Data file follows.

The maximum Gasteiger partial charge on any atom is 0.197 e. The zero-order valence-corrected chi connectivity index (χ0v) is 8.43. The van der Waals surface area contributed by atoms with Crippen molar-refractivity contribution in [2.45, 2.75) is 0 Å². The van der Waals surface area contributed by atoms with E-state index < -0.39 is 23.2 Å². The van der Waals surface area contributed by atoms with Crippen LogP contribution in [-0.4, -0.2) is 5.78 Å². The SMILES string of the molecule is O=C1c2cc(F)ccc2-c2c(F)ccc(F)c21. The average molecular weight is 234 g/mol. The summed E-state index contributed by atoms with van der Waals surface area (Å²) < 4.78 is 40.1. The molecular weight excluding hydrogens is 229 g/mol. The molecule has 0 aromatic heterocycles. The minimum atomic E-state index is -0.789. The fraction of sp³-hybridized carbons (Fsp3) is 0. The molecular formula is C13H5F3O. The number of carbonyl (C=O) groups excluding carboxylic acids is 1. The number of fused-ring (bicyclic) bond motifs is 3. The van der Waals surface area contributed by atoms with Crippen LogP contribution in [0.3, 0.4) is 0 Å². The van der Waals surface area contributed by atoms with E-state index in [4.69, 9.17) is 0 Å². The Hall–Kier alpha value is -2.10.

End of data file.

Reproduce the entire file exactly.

The maximum Gasteiger partial charge on any atom is 0.197 e. The zero-order valence-corrected chi connectivity index (χ0v) is 8.43. The van der Waals surface area contributed by atoms with Crippen molar-refractivity contribution in [2.45, 2.75) is 0 Å². The van der Waals surface area contributed by atoms with E-state index < -0.39 is 23.2 Å². The van der Waals surface area contributed by atoms with Crippen LogP contribution in [-0.4, -0.2) is 5.78 Å². The SMILES string of the molecule is O=C1c2cc(F)ccc2-c2c(F)ccc(F)c21. The average molecular weight is 234 g/mol. The summed E-state index contributed by atoms with van der Waals surface area (Å²) < 4.78 is 40.1. The molecular weight excluding hydrogens is 229 g/mol. The molecule has 0 aromatic heterocycles. The minimum atomic E-state index is -0.789. The fraction of sp³-hybridized carbons (Fsp3) is 0. The molecular formula is C13H5F3O. The number of carbonyl (C=O) groups excluding carboxylic acids is 1. The number of fused-ring (bicyclic) bond motifs is 3. The van der Waals surface area contributed by atoms with Crippen LogP contribution in [0.3, 0.4) is 0 Å². The van der Waals surface area contributed by atoms with E-state index in [4.69, 9.17) is 0 Å². The Hall–Kier alpha value is -2.10.